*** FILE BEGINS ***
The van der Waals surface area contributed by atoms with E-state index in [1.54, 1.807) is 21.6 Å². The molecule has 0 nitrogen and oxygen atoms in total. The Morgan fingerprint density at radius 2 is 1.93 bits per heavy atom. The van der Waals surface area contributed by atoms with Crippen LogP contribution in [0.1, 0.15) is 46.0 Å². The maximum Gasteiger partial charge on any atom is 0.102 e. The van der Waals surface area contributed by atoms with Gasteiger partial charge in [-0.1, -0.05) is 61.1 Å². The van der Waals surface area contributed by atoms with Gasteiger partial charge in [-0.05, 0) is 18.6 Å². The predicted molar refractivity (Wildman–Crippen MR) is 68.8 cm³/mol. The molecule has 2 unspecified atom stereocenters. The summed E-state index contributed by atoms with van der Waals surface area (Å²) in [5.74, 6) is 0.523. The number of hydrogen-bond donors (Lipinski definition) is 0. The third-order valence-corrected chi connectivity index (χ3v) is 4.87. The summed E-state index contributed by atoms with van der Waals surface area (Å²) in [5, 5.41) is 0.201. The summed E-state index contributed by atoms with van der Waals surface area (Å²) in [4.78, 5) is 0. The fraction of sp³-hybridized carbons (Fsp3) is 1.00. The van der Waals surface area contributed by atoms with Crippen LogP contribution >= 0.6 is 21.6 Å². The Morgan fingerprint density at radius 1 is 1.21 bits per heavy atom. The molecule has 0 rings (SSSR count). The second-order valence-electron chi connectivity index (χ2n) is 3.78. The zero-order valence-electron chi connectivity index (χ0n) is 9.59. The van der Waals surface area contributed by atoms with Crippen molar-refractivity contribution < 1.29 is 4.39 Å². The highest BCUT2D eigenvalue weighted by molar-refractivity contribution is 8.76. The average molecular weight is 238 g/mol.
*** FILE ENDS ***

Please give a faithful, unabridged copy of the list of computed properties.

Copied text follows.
The van der Waals surface area contributed by atoms with E-state index in [1.54, 1.807) is 21.6 Å². The molecule has 0 nitrogen and oxygen atoms in total. The Morgan fingerprint density at radius 2 is 1.93 bits per heavy atom. The van der Waals surface area contributed by atoms with Crippen LogP contribution in [0.1, 0.15) is 46.0 Å². The maximum Gasteiger partial charge on any atom is 0.102 e. The van der Waals surface area contributed by atoms with Gasteiger partial charge in [-0.1, -0.05) is 61.1 Å². The van der Waals surface area contributed by atoms with Gasteiger partial charge in [-0.05, 0) is 18.6 Å². The predicted molar refractivity (Wildman–Crippen MR) is 68.8 cm³/mol. The molecule has 2 unspecified atom stereocenters. The summed E-state index contributed by atoms with van der Waals surface area (Å²) in [5.74, 6) is 0.523. The number of hydrogen-bond donors (Lipinski definition) is 0. The third-order valence-corrected chi connectivity index (χ3v) is 4.87. The summed E-state index contributed by atoms with van der Waals surface area (Å²) in [5, 5.41) is 0.201. The summed E-state index contributed by atoms with van der Waals surface area (Å²) in [4.78, 5) is 0. The fraction of sp³-hybridized carbons (Fsp3) is 1.00. The van der Waals surface area contributed by atoms with Crippen LogP contribution >= 0.6 is 21.6 Å². The Morgan fingerprint density at radius 1 is 1.21 bits per heavy atom. The molecule has 0 rings (SSSR count). The second-order valence-electron chi connectivity index (χ2n) is 3.78. The zero-order valence-electron chi connectivity index (χ0n) is 9.59. The van der Waals surface area contributed by atoms with Crippen molar-refractivity contribution < 1.29 is 4.39 Å². The highest BCUT2D eigenvalue weighted by molar-refractivity contribution is 8.76. The average molecular weight is 238 g/mol.